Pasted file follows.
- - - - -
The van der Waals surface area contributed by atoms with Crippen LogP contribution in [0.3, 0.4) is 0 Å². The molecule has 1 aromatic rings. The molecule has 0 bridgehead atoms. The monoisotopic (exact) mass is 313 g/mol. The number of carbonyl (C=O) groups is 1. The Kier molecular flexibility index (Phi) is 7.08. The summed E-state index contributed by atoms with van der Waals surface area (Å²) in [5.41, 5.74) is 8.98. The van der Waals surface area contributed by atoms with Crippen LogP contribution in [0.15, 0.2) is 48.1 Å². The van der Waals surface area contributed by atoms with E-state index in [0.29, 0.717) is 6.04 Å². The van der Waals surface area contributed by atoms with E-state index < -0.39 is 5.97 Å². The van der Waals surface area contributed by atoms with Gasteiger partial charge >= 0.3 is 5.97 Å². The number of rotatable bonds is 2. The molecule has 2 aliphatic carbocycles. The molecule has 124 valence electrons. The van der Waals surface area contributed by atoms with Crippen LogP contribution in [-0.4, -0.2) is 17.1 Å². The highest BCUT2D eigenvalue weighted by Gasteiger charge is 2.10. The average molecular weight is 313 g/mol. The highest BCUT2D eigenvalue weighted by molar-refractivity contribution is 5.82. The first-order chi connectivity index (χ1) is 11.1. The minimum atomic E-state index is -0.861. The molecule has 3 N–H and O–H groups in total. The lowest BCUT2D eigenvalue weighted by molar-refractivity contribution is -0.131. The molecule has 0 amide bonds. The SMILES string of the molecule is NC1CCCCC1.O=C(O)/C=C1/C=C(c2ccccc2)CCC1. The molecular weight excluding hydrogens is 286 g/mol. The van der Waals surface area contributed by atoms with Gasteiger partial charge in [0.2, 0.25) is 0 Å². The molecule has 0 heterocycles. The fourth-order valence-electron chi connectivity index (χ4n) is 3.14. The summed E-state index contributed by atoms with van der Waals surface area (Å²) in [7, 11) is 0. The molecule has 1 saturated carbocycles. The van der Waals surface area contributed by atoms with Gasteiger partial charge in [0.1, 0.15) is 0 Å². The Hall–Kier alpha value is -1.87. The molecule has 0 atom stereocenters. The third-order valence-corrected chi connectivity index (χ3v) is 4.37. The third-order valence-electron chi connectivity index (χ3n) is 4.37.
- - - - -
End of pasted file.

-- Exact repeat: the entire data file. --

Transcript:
The van der Waals surface area contributed by atoms with Crippen LogP contribution in [0.3, 0.4) is 0 Å². The molecule has 1 aromatic rings. The molecule has 0 bridgehead atoms. The monoisotopic (exact) mass is 313 g/mol. The number of carbonyl (C=O) groups is 1. The Kier molecular flexibility index (Phi) is 7.08. The summed E-state index contributed by atoms with van der Waals surface area (Å²) in [5.41, 5.74) is 8.98. The van der Waals surface area contributed by atoms with Crippen LogP contribution in [0.15, 0.2) is 48.1 Å². The van der Waals surface area contributed by atoms with E-state index in [0.29, 0.717) is 6.04 Å². The van der Waals surface area contributed by atoms with E-state index < -0.39 is 5.97 Å². The van der Waals surface area contributed by atoms with Gasteiger partial charge >= 0.3 is 5.97 Å². The number of rotatable bonds is 2. The molecule has 2 aliphatic carbocycles. The molecule has 124 valence electrons. The van der Waals surface area contributed by atoms with Crippen LogP contribution in [-0.4, -0.2) is 17.1 Å². The highest BCUT2D eigenvalue weighted by Gasteiger charge is 2.10. The average molecular weight is 313 g/mol. The highest BCUT2D eigenvalue weighted by molar-refractivity contribution is 5.82. The first-order chi connectivity index (χ1) is 11.1. The minimum atomic E-state index is -0.861. The molecule has 3 N–H and O–H groups in total. The lowest BCUT2D eigenvalue weighted by molar-refractivity contribution is -0.131. The molecule has 0 amide bonds. The SMILES string of the molecule is NC1CCCCC1.O=C(O)/C=C1/C=C(c2ccccc2)CCC1. The molecular weight excluding hydrogens is 286 g/mol. The van der Waals surface area contributed by atoms with Gasteiger partial charge in [0.2, 0.25) is 0 Å². The molecule has 0 heterocycles. The fourth-order valence-electron chi connectivity index (χ4n) is 3.14. The summed E-state index contributed by atoms with van der Waals surface area (Å²) in [7, 11) is 0. The molecule has 1 saturated carbocycles. The van der Waals surface area contributed by atoms with Gasteiger partial charge in [0.1, 0.15) is 0 Å². The Hall–Kier alpha value is -1.87. The molecule has 0 atom stereocenters. The third-order valence-corrected chi connectivity index (χ3v) is 4.37. The third-order valence-electron chi connectivity index (χ3n) is 4.37.